The UK Frontotemporal Dementia therapeutics market size stood at around USD xx billion in 2020 and is projected to reach USD xx billion by 2028, exhibiting a CAGR of xx% during the forecast period.
Frontotemporal dementia (FTD) is the name given to dementia when it is due to progressive damage to the frontal and/or temporal lobes of the brain. The right and left frontal lobes at the front of the brain are involved in mood, social behaviour, attention, judgement, planning and self-control. Damage can lead to reduced intellectual abilities and changes in personality, emotion and behaviour. The right and left temporal lobes at the two sides of the brain are involved in processing what we hear and understanding what we hear and see. Damage may lead to difficulty recognising objects or understanding or expressing language. FTD is sometimes called frontotemporal lobar degeneration. The symptoms of FTD depend on which areas of the brain are damaged. When the frontal lobes are affected first, the main changes are in personality and behaviour, and this is called behavioural-variant FTD. When the temporal lobes are affected first, there is a loss of language skills.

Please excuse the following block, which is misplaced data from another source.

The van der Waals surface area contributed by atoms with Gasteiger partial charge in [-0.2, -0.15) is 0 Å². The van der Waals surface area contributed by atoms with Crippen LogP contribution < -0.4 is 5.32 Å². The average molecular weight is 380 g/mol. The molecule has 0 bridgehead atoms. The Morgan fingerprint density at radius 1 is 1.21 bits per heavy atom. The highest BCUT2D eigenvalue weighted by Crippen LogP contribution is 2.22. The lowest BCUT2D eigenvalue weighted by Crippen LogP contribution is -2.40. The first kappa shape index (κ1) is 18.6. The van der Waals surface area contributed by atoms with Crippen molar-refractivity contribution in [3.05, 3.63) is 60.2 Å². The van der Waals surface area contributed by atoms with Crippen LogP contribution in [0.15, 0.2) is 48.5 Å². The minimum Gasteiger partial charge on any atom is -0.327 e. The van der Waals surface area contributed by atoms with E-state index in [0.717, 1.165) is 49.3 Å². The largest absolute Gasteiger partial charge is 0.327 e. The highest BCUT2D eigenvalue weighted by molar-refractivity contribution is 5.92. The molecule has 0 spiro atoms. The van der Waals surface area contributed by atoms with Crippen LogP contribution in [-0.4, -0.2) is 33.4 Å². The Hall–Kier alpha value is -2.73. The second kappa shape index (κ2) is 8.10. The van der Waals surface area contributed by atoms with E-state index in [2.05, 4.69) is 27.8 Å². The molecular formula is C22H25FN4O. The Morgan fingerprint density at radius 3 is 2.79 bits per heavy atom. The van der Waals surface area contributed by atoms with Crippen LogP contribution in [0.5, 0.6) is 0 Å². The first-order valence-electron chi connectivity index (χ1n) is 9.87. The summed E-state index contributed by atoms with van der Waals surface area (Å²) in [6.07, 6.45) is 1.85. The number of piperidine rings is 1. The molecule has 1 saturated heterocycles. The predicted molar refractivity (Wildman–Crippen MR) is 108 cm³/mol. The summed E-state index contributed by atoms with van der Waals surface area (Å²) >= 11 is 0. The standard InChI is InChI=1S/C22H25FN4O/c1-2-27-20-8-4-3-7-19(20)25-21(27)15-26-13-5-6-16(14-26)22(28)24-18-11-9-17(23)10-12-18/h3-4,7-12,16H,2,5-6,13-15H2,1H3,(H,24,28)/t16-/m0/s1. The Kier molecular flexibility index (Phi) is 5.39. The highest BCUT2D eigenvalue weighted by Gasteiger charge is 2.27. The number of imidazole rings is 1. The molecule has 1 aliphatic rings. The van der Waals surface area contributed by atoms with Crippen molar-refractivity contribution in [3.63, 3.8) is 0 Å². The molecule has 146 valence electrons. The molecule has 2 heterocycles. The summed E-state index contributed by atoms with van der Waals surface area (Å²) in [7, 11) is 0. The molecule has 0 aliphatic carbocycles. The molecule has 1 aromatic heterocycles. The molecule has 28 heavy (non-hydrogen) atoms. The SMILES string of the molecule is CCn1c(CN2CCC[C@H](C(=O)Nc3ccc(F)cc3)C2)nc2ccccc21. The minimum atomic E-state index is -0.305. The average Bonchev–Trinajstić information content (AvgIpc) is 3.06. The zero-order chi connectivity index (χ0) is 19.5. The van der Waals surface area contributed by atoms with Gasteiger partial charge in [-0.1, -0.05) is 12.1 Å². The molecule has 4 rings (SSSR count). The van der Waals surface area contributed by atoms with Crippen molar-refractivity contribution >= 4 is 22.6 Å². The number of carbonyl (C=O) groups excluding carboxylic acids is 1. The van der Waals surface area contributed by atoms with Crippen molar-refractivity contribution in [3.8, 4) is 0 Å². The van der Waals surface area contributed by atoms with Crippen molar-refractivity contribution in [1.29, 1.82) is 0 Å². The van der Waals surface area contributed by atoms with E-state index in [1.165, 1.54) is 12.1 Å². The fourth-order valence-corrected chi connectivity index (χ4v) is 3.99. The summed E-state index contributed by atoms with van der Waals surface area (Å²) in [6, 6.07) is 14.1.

Frontotemporal dementia is an umbrella term used to describe a group of younger-onset neurodegenerative conditions with a typical onset between the ages of 45 and 65 years. However, dementia is not only a concern in the ageing population. Approximately, 18,000 individuals are affected under the age of 65 years. FTD affects males and females in equal proportion and can affect those as young as 30 years. The total prevalence of FTD within the younger onset dementia service is 1.33% and the prevalence within Shropshire (those within the 45–64 age group) is 0.0023%. Around 1 in 8 people who get frontotemporal dementia will have relatives who were also affected by the condition.
Market Growth Drivers
Certain factors that are driving the Frontotemporal dementia market growth include the growing prevalence of dementia and other frontotemporal disorders, increasing drug development grants and funding by the government as well as non-government organisations. The increasing prevalence of target disease and the growing geriatric population suffering from these diseases are expected to promote the growth of the market.
However, rising treatment costs and a lack of awareness among patients and physicians about Frontotemporal dementia are among the major factors acting as restraints for the Frontotemporal dementia market.